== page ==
Grain Prices and Farm Income

Where are they headed and what will be the impact on farmers purchasing plans?

Richard Brock
General Session Speaker

Farm Profit Cycles Still Exist: When business is doing well, many of us have a tendency to think (hope) that it will only continue to get better. At the bottom of profit cycles when we are making very little money or possibly even losing money, attitudes become negative and we have a tendency to think that it may stay that way for a long time. That has never been the case either on the top side or the downside. High prices and profits are almost always followed by lower prices and then the cycle repeats itself back to the upside.

The Sky is Falling: That’s what some people think. Fortunately, that is not going to be the case at all. On the negative side, farm incomes will likely be down this year. The USDA is forecasting a 26% drop in net farm incomes from last year. However, that is still the second highest profit in history! We have been spoiled by three years of record high farm profits. That can never go on forever.

Granted, cash corn prices are down approximately 30% from the highs made in June. Cash soybean prices are down about 16% for the same time frame. This results in a few negative attitudes but doesn’t reflect on all of the good factors that will impact farmers and equipment manufacturers this coming year.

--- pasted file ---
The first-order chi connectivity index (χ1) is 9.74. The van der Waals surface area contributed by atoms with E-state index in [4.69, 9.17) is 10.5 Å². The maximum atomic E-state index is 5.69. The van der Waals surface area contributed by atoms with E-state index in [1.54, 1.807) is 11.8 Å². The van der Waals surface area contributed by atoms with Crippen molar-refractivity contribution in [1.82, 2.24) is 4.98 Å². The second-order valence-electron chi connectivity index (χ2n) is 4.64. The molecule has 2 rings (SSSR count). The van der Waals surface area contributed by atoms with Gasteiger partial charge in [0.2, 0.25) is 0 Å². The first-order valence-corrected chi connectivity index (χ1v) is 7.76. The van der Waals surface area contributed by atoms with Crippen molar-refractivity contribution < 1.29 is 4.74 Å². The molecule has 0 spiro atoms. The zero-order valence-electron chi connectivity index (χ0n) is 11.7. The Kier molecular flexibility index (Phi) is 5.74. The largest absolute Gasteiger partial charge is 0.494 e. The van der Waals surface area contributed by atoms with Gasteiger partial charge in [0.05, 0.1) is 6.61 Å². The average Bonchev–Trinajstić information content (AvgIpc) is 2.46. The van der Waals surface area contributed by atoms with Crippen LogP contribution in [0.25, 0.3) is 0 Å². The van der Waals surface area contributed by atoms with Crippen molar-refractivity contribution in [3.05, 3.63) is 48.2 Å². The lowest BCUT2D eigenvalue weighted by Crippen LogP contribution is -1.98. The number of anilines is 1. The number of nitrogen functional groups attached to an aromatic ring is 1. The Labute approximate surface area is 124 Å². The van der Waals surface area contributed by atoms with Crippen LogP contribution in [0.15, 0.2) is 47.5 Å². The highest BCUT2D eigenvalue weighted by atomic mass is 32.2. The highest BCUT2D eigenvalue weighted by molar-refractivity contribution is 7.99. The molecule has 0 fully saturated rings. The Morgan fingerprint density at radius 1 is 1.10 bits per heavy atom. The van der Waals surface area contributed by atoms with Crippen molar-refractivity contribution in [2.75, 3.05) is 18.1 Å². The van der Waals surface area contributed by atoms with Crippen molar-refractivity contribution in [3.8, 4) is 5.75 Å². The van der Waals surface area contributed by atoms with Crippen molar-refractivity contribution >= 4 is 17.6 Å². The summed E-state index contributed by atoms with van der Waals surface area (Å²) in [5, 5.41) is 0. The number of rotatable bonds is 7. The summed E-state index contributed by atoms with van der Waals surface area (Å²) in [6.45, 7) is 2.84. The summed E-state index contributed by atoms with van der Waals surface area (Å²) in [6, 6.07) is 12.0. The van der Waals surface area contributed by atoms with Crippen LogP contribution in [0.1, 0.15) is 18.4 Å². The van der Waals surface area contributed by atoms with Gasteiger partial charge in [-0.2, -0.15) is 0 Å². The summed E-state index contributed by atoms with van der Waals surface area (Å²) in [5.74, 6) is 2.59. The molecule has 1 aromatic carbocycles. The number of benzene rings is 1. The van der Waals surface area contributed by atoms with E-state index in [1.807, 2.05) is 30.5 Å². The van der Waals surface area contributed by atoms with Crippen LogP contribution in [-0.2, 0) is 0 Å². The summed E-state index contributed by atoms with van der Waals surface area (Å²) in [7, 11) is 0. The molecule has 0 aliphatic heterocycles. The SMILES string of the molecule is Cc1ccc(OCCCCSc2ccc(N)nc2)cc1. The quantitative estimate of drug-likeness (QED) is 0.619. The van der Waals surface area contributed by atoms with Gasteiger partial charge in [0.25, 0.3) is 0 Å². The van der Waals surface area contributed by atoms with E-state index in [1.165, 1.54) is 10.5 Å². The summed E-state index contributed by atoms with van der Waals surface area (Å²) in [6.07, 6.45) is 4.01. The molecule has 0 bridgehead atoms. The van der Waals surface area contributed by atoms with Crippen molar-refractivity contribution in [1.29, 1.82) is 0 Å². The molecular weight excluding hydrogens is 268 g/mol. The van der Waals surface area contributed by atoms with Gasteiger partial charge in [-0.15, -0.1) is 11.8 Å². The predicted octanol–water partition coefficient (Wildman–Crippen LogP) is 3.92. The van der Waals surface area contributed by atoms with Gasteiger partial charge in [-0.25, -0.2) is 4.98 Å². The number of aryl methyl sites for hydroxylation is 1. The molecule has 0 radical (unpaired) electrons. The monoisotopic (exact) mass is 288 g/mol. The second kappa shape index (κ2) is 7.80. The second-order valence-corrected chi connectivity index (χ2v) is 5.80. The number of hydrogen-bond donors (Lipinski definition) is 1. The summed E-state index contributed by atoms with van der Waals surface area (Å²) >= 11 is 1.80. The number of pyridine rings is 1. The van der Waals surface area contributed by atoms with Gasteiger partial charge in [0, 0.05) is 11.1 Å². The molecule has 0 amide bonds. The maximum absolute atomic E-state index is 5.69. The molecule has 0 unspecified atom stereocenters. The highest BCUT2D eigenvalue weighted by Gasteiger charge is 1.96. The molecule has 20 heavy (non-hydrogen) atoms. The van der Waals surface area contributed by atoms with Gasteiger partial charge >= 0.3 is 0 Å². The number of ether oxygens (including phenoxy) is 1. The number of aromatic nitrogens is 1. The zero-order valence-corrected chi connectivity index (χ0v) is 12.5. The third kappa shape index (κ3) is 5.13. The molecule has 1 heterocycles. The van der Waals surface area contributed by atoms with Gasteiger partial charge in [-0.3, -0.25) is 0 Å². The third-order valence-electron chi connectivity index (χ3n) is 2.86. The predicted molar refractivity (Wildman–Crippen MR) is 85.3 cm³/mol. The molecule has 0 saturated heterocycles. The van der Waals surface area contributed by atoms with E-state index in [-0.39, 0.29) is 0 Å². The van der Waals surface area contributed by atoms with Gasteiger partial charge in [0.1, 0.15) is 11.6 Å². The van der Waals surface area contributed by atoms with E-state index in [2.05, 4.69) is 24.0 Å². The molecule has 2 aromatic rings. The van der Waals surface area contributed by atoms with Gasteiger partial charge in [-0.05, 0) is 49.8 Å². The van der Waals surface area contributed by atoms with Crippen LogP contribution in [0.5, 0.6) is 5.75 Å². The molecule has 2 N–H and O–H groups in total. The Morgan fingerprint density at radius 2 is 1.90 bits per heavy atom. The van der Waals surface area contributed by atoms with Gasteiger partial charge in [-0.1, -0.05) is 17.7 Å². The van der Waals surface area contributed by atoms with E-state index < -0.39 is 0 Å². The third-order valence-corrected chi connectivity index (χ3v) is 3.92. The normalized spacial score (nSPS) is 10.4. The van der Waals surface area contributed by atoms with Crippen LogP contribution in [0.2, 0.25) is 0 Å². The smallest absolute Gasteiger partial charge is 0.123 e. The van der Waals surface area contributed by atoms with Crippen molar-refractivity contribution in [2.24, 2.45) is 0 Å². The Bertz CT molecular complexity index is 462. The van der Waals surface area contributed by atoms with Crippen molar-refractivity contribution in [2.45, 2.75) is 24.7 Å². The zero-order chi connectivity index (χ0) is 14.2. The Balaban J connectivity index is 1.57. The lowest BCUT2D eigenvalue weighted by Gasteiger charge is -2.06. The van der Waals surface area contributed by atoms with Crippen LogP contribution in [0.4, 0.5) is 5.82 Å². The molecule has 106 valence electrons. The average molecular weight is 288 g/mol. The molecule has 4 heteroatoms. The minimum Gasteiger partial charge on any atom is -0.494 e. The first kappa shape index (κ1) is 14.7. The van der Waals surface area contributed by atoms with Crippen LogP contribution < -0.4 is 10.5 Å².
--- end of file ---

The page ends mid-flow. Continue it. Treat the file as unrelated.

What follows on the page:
Consider the following five points:

  1. Debt-to-equity ratios are still extremely low. The value of farmland has risen much faster than debt levels.
  2. Equity and net worth of grain producers is at an all-time high. Because of high cash incomes over the last three years, many farmers have used very little if any of their credit lines.
  3. Fertilizer and chemical prices have plummeted. Cost of production this coming year will be down considerably.
  4. The revenue insurance prices are often not being factored into the equation. For this year’s crop those prices are $13.78 for soybeans and $5.91 for corn. Granted, producers will not receive that on 100% of the their crop but many will receive that on 70-80% of their crop. Still going to be a good year for them.
  5. Producers want and need the newest technologies.

In summary, I would agree with those that think farm equipment sales might be a little softer this year. Let’s also remember that there is still leftover pent-up demand from the lack of availability of equipment over the last two or three years. This is going to be a very good year—just not a record one.

Richard Brock is owner and president of Brock Associates, an agricultural marketing advisory service and publisher of The Brock Report, established in 1980. He manages grain sales on over 800,000 acres throughout the U.S. and is an advisor on purchasing strategies for many large poultry, pork, dairy and food companies.

Don’t miss Brock’s presentation at the Marketing & Distribution Convention during the General and Business Session on Wednesday, Nov. 1 at 1:00 p.m.